Applications brief: Nanoscale probing of electron-regulated structural transitions in silk proteins by near-field IR imaging and nano-spectroscopy

Key points


  • AFM-IR and s-SNOM have been used in combination to probe the protein secondary structure changes of silk proteins induced by electron beam exposure.
  • Due to the direct correlation of AFM-IR with conventional infrared spectroscopy, protein secondary structure analysis can now be extended to the nanoscale.
  • High resolution s-SNOM imaging is used to illustrate the structural changes in the silk protein caused by electron beam lithography.
  • The understanding of these nanoscale structural changes induced by electron beam exposure will allow for the development of advanced 2D and 3D biomaterials.

Key words

AFM-IR | s-SNOM | Silk Protein | Protein Secondary Structure | Structural Changes | Lithography

Authors

N. Qin, S. Zhang, J. Jiang, S.G. Corder, Z. Qian, Z. Zhou, W. Lee, K. Liu, X. Wang, X. Li, Z. Shi, Y. Mao, H. A. Bechtel, M. Martin, X. Xia, B. Marelli, D. L. Kaplan, F. Omentto, M. Liu, T.H. Tao

Abstract

Silk protein fibres produced by silkworms and spiders are renowned for their unparalleled mechanical strength and extensibility arising from their high-b-sheet crystal contents as natural materials. Investigation of b-sheet-oriented conformational transitions in silk proteins at the nanoscale remains a challenge using conventional imaging techniques given their limitations in chemical sensitivity or limited spatial resolution.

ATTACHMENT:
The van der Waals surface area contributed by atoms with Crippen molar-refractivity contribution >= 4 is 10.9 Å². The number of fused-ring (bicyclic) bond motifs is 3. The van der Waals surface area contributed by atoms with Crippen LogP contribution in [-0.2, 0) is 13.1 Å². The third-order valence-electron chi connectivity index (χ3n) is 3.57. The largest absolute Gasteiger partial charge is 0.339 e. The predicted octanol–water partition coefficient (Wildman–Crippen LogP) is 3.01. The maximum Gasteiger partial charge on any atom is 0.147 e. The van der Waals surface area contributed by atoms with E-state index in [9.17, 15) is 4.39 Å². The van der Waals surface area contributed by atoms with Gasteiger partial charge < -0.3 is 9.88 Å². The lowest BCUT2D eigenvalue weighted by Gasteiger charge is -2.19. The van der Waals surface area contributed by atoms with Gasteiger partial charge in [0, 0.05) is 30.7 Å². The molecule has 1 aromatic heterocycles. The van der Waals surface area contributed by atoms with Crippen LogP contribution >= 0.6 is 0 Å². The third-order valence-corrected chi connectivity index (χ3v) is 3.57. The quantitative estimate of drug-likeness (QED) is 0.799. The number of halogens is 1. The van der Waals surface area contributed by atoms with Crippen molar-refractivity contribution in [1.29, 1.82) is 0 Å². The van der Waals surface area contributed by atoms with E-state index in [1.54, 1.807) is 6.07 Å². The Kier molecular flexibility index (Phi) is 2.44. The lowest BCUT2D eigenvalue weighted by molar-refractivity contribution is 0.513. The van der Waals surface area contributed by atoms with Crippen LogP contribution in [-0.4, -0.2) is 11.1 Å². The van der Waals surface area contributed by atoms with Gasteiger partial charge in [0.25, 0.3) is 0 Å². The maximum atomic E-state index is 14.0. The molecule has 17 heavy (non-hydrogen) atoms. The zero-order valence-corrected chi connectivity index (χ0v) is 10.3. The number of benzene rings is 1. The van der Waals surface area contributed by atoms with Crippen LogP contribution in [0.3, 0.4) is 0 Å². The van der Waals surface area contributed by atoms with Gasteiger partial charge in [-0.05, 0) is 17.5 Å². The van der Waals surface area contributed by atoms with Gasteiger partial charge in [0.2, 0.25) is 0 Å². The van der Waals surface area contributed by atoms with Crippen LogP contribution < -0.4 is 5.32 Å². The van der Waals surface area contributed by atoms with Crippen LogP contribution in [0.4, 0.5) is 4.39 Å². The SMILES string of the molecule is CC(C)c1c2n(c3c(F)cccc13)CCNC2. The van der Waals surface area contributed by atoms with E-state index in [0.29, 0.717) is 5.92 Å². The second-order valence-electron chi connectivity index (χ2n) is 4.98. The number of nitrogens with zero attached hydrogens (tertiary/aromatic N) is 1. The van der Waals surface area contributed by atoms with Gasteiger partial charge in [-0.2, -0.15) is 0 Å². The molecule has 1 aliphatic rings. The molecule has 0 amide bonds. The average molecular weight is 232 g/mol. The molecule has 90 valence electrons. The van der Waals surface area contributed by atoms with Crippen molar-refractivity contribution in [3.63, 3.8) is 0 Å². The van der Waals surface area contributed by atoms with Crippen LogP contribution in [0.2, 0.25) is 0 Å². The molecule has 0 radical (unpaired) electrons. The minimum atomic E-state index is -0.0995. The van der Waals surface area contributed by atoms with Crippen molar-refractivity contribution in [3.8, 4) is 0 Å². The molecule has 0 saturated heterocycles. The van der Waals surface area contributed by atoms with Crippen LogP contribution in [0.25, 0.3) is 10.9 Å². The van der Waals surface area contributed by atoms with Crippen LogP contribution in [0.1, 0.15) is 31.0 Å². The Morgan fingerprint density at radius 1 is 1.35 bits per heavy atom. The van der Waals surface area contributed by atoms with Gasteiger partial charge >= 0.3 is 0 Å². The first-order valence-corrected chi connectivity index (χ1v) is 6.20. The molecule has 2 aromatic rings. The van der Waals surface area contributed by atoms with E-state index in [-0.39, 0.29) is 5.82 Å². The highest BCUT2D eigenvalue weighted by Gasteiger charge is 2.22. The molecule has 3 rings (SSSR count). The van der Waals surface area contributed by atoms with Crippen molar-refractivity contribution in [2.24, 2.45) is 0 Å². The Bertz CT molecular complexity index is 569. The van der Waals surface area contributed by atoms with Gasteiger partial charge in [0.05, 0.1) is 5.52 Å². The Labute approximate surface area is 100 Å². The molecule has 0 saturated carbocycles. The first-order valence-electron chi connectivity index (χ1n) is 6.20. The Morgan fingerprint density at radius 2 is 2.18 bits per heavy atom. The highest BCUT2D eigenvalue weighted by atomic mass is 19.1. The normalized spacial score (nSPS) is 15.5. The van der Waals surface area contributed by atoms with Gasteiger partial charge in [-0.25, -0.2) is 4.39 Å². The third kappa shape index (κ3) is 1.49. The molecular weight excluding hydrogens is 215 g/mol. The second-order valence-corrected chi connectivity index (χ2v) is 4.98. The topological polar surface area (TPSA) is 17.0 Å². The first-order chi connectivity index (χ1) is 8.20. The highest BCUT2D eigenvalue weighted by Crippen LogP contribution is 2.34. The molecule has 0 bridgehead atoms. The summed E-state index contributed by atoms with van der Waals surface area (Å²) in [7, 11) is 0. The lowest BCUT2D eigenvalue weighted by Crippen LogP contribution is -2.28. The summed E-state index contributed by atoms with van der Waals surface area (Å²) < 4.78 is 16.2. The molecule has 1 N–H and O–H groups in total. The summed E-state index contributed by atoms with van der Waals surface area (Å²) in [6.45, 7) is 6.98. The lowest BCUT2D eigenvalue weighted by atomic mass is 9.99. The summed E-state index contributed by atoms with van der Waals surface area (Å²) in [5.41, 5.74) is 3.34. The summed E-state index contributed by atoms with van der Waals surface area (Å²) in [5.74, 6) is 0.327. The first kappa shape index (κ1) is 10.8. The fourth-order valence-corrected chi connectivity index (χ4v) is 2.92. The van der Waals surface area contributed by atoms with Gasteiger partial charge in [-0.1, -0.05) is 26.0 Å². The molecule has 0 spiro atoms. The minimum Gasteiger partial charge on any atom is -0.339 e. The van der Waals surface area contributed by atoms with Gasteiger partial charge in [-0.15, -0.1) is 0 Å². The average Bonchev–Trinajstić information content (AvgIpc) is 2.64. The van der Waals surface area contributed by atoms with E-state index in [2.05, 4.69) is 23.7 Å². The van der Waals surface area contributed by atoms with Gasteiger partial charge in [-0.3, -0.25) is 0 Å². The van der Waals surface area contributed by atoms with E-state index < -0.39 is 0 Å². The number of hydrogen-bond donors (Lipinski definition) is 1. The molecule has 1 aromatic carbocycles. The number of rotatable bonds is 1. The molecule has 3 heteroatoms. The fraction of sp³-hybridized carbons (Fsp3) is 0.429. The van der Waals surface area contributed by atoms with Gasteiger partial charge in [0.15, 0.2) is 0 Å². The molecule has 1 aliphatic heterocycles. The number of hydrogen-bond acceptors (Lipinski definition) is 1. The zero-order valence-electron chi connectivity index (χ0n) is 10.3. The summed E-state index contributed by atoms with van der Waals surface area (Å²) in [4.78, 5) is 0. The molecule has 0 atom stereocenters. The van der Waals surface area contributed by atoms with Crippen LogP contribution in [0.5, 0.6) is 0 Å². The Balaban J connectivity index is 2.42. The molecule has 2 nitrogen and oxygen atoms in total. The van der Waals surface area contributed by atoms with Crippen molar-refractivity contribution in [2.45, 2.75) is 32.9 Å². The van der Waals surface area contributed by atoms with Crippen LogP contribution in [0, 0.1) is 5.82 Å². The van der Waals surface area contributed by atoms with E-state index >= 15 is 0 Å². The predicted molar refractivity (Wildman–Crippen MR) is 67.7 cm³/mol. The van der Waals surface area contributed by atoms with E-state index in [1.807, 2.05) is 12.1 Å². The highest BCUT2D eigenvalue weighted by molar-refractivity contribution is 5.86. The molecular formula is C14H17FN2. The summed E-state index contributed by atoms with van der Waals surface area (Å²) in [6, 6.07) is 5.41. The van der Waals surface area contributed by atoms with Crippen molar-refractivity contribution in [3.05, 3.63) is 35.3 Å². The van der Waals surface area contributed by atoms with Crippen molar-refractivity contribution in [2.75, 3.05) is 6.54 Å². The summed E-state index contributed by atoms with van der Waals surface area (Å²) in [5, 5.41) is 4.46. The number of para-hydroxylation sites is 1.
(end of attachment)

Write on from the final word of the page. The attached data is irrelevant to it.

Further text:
Here, we report on electron regulated nanoscale polymorphic transitions in silk proteins revealed by near-field infrared imaging and nano-spectroscopy at resolutions approaching the molecular level. The ability to locally probe nanoscale protein structural transitions combined with nanometre-precision electron-beam lithography offers us the capability to finely control the structure of silk proteins in two and three dimensions.

Our work paves the way for unlocking essential nanoscopic protein structures and critical conditions for electron-induced conformational transitions, offering new rules to design protein-based nanoarchitectures.

Image: AFM-IR spectra of electron-induced structural transitions in silk proteins. PSD, position sensing detectors; PZT, lead zirconate titanate (Pb[ZrxTi1-x]O3); EC- QCL, external cavity quantum cascade laser.

Spectra of a crystalline silk thin film with embedded amorphous silk nanopatterns of ∼30 nm fabricated using EBL, characterized by attenuated total reflection IR (ATR-IR) and AFM-IR, respectively. AFM-IR offers a considerable advancement ( × ∼1,000improvement spatially) in distinguishing nanoscale structural heterogeneity.

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